At one point, I got disappointed with my desire to not disappoint people: it always felt empty, whatever I did to achieve that; superficial, with no essence or real ground behind it. After one too many times, I stopped worrying about it and let go, finding something else in its stead.

My advice to you would be to go about life the way you see best. If it's the desire to not disappoint others, so be it. But also, don't stop thinking about what you want your life to be. I think that eventually, the shallow distaste of the reward you thought you were looking for and the desire to have something better shall prevail, and you'll find a better way to go about your life. There's no need to force it: even non-rebels don't go against what they believe easily. Take your time, and take care of yourself while you're at it: there's only one person after all the worries are done that's going to be there for you.

Innat3vacillat3  ·  389 days ago  ·  link  ·  

My perception of my own identity was almost non-existent until about a year ago. As I've been growing my awareness of my likes, dislikes and feelings I've realized I lack the vocabulary to adequately describe what I want.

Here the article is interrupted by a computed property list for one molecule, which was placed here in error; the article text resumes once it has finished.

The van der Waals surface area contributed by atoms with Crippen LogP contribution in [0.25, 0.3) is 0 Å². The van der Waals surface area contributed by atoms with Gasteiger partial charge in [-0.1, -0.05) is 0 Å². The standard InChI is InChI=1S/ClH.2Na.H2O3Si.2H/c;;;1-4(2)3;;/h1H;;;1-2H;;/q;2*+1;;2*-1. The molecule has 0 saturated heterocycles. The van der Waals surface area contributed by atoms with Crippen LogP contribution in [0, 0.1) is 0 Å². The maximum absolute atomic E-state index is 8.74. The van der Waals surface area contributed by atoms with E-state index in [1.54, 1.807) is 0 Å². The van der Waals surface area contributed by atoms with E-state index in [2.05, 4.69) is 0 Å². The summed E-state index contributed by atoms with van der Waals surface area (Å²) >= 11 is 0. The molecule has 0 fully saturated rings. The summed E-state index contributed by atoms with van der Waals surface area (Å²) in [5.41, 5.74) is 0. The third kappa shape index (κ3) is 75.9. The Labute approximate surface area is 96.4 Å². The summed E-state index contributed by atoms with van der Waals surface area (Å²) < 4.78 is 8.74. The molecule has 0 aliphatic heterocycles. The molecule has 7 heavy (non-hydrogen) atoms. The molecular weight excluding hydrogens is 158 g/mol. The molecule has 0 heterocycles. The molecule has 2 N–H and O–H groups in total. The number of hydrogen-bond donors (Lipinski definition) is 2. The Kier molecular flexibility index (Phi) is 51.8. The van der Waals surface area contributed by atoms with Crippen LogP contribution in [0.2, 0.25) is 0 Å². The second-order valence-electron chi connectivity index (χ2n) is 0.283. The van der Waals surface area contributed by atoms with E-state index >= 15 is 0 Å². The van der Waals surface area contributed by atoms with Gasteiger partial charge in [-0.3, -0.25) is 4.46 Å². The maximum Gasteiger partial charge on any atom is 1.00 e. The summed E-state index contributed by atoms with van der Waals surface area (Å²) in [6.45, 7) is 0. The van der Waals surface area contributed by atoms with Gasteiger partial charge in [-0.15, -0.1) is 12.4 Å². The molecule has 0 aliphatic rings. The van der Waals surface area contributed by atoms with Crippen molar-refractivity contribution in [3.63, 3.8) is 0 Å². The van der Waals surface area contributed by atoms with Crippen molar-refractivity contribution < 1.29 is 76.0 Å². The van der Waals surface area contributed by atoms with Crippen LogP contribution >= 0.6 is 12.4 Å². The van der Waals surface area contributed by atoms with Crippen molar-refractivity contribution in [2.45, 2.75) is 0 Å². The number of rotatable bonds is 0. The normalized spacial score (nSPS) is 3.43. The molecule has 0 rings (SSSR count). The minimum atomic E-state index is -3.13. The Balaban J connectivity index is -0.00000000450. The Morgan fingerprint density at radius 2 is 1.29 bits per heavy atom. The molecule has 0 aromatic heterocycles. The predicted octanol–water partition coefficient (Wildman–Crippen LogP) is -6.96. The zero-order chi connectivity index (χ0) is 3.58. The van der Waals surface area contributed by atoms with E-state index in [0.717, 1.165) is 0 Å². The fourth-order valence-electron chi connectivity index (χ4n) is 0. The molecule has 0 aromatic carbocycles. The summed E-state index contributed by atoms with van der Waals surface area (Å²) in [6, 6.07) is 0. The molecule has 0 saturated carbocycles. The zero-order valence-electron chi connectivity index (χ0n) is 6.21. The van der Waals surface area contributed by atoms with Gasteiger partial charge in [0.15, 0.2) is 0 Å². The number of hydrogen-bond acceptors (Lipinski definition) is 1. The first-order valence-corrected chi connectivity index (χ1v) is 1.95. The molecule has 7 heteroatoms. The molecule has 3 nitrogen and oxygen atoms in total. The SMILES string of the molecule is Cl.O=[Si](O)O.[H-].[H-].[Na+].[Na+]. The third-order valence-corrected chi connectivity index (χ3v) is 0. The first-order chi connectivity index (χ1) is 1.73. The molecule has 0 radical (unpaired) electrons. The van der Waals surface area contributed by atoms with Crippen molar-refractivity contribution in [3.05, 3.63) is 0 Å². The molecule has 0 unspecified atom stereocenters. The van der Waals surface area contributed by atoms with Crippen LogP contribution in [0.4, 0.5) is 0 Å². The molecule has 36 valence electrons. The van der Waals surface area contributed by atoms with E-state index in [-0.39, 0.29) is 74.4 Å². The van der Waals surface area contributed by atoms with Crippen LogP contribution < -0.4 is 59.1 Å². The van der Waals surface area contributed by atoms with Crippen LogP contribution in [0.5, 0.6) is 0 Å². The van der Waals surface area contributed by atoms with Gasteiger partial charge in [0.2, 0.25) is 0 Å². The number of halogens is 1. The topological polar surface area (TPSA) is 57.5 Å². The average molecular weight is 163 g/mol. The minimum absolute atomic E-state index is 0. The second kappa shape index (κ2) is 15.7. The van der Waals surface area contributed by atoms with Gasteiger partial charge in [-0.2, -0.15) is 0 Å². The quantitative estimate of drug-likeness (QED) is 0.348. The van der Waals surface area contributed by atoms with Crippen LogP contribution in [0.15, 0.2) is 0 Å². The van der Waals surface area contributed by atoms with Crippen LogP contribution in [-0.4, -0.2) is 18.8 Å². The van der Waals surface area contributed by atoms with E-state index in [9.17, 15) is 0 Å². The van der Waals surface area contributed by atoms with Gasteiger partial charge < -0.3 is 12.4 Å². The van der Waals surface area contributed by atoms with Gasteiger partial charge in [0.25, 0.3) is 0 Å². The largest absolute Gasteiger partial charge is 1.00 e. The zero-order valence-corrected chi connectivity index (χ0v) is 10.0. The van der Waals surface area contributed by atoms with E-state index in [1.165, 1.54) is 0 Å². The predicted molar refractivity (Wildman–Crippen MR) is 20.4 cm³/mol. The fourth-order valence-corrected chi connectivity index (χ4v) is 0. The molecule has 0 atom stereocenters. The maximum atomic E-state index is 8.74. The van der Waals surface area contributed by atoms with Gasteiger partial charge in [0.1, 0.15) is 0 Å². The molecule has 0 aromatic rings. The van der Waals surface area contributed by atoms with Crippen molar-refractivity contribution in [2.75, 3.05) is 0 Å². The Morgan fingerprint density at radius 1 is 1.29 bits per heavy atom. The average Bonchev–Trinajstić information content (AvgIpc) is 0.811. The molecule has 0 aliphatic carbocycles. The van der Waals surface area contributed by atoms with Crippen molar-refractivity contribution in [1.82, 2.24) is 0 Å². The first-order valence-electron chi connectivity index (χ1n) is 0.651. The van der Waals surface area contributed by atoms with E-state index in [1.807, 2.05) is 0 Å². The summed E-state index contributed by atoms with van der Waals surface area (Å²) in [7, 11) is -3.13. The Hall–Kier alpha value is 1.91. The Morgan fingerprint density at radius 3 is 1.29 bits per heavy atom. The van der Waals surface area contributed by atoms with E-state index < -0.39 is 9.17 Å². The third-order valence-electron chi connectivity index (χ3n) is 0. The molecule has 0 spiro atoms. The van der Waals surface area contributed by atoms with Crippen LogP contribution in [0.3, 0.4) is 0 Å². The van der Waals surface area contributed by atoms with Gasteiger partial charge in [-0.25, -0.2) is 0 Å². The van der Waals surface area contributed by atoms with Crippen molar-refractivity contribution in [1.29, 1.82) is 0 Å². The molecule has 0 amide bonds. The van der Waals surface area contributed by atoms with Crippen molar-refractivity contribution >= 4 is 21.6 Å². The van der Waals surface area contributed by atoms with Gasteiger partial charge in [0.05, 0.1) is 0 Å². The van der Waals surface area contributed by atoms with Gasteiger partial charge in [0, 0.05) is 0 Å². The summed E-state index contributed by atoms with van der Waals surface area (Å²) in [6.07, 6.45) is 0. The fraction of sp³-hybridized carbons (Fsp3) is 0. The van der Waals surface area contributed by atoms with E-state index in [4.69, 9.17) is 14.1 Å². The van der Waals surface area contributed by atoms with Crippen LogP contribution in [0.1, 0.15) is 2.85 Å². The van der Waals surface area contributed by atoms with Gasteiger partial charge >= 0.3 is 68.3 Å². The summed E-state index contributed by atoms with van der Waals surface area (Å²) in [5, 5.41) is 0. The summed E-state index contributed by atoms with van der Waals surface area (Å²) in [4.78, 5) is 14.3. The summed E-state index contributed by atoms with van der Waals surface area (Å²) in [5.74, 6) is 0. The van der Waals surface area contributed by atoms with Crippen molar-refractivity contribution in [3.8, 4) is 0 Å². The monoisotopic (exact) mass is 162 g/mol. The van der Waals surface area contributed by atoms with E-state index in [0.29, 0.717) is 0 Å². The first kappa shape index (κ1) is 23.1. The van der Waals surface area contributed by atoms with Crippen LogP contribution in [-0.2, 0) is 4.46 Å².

I think what simplifies my desires the most is that I want to feel a sense of peace and importance (as well as to be appreciated). I also have a vague desire to try and actually make change in this world, but I've come to the conclusion that all I can effect over the next few years is the small social community directly around me, and/or myself. Change is a difficult challenge. Trying to turn new actions into habits takes will and dedication which I still need to grow. But ultimately some sort of change is what I want, I'm working on trying to define exactly what that is still. What I have done is started a regular yoga practice as well as improved my diet.Which I still struggle to maintain sometimes, it's actually been a few days since I've done yoga haha. That's life though, and it takes time to fully establish habits.